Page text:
National intelligence and homeland security officials briefed state officials and private-sector stakeholders about election cybersecurity threats.
The Department of Homeland Security still lacks effective protocols to ensure old contractors don't retain access to their facilities and systems.
The Air Force's CIO wants to bet his budget on enterprise IT to improve cyber warfare capabilities.
The indictment of 13 Russian nationals accused of online and offline activity designed to interfere with the 2016 election may boost the fortunes of a bill to strengthen disclosure rules around online political ads.
By design, a long-awaited report on encryption from the National Academies of Sciences lacks hard conclusions or recommendations to settle the "going dark" debate.
The Energy Department budget would support a new infrastructure cybersecurity office and high-capacity computing efforts.
A survey of more than 1,200 public sector contractors found that healthcare, defense and IT contractors lead vendors in reported incidents since 2016.
The Department of Homeland Security is turning its focus on supply chain cybersecurity inwards with a new initiative aimed at ensuring security in procurement practices.
Following an exchange with the FBI director over encryption standards, Sen. Ron Wyden (D-Ore.) released a letter from four experts arguing that "responsible encryption" is not possible.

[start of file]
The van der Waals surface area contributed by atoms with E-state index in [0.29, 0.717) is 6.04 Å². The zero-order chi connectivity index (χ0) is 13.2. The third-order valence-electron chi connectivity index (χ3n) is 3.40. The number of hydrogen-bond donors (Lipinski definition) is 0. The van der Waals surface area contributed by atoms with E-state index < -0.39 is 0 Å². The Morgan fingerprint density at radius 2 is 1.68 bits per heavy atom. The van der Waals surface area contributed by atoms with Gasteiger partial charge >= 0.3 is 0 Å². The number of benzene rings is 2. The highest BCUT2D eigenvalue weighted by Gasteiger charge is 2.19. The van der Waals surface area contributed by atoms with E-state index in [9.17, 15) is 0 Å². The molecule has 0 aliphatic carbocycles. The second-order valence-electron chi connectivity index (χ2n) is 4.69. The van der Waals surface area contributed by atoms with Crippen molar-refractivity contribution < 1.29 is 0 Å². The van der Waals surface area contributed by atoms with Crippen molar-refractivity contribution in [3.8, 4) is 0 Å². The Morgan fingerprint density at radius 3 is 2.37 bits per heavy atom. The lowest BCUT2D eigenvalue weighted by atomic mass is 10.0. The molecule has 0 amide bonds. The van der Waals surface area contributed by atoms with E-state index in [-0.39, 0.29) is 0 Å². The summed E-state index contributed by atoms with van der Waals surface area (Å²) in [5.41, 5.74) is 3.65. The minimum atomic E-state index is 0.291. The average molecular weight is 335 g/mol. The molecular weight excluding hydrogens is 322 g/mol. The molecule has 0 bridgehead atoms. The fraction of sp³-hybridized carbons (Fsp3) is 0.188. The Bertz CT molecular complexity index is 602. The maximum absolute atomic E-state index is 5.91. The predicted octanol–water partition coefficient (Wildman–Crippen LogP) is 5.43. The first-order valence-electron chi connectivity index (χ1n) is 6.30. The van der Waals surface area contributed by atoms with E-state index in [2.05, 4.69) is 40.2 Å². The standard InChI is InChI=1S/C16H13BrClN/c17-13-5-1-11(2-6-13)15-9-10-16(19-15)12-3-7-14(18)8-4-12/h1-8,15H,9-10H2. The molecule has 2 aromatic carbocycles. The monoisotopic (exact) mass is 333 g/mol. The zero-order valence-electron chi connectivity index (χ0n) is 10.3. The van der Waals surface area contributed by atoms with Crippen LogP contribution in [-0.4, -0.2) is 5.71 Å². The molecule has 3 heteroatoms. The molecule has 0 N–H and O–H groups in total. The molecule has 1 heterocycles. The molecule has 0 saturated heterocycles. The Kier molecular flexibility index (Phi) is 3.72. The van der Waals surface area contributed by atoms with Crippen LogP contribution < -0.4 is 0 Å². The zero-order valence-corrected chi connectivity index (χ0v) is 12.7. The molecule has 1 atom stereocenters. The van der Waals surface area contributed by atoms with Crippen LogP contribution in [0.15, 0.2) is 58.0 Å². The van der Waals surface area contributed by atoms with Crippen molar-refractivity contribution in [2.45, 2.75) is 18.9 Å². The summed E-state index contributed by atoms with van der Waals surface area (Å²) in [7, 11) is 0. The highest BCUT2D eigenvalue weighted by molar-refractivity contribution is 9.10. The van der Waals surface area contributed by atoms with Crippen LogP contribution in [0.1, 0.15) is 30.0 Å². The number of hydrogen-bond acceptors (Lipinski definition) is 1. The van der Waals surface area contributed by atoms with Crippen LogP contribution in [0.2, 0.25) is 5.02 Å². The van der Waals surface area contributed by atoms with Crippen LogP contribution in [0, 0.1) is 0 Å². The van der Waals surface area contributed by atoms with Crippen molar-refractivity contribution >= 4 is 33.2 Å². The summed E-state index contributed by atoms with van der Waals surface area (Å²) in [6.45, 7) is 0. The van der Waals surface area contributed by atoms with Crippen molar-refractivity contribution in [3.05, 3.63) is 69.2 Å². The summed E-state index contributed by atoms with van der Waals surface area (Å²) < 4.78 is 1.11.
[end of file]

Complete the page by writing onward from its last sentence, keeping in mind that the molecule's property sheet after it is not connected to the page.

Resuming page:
During a Senate Armed Services subcommittee hearing, senators toyed with the idea of the National Guard protecting the 2018 elections from foreign tampering.
The $2.2 billion request for fiscal year 2019 holds steady on cybersecurity programs and makes a new push for the E-Verify program.
The current acting undersecretary brings both federal and private sector cybersecurity expertise to a position that is becoming increasingly important to the DHS mission.
Despite legislation, the Department of Homeland Security hasn't taken steps to make it easier to monitor progress in building and managing a cybersecurity workforce.
At a Senate hearing, cybersecurity firms defended the practice of paying bug bounties and pointed to regulatory gaps that hinder legitimate security research.
The announcement, made in the middle of a House hearing examining the State Department's decision to downgrade its cyber office last year, could leave the Cyber Diplomacy Act in limbo.